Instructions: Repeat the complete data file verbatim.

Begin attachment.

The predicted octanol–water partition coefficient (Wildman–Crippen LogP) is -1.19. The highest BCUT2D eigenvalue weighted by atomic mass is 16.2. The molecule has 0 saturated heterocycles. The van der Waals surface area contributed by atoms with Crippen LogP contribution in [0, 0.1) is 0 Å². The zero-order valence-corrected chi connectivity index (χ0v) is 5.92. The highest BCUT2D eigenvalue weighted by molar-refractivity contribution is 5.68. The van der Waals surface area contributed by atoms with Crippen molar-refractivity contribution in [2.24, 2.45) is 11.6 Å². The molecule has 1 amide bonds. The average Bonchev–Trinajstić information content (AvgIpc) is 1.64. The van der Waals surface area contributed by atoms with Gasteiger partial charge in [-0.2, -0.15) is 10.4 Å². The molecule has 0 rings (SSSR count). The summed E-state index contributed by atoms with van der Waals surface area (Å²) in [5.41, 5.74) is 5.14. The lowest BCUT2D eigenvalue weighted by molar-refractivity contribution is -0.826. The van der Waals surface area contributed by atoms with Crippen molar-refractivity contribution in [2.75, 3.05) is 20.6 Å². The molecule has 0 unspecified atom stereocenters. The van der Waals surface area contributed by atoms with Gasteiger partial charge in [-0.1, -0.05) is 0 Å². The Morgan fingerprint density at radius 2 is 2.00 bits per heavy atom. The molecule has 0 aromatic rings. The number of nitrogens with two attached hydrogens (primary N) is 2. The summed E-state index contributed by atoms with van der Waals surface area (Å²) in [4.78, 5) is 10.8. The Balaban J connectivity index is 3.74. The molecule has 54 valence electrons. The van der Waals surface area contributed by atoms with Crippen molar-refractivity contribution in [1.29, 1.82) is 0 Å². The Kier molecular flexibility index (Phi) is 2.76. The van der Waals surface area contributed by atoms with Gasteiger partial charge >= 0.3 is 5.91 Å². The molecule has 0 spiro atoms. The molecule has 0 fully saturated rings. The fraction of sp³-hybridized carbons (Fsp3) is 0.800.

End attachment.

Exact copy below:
The predicted octanol–water partition coefficient (Wildman–Crippen LogP) is -1.19. The highest BCUT2D eigenvalue weighted by atomic mass is 16.2. The molecule has 0 saturated heterocycles. The van der Waals surface area contributed by atoms with Crippen LogP contribution in [0, 0.1) is 0 Å². The zero-order valence-corrected chi connectivity index (χ0v) is 5.92. The highest BCUT2D eigenvalue weighted by molar-refractivity contribution is 5.68. The van der Waals surface area contributed by atoms with Crippen molar-refractivity contribution in [2.24, 2.45) is 11.6 Å². The molecule has 1 amide bonds. The average Bonchev–Trinajstić information content (AvgIpc) is 1.64. The van der Waals surface area contributed by atoms with Gasteiger partial charge in [-0.2, -0.15) is 10.4 Å². The molecule has 0 rings (SSSR count). The summed E-state index contributed by atoms with van der Waals surface area (Å²) in [5.41, 5.74) is 5.14. The lowest BCUT2D eigenvalue weighted by molar-refractivity contribution is -0.826. The van der Waals surface area contributed by atoms with Crippen molar-refractivity contribution in [2.75, 3.05) is 20.6 Å². The molecule has 0 unspecified atom stereocenters. The van der Waals surface area contributed by atoms with Gasteiger partial charge in [-0.1, -0.05) is 0 Å². The Morgan fingerprint density at radius 2 is 2.00 bits per heavy atom. The molecule has 0 aromatic rings. The number of nitrogens with two attached hydrogens (primary N) is 2. The summed E-state index contributed by atoms with van der Waals surface area (Å²) in [4.78, 5) is 10.8. The Balaban J connectivity index is 3.74. The molecule has 54 valence electrons. The van der Waals surface area contributed by atoms with Crippen molar-refractivity contribution in [1.29, 1.82) is 0 Å². The Kier molecular flexibility index (Phi) is 2.76. The van der Waals surface area contributed by atoms with Gasteiger partial charge >= 0.3 is 5.91 Å². The molecule has 0 spiro atoms. The molecule has 0 fully saturated rings. The fraction of sp³-hybridized carbons (Fsp3) is 0.800.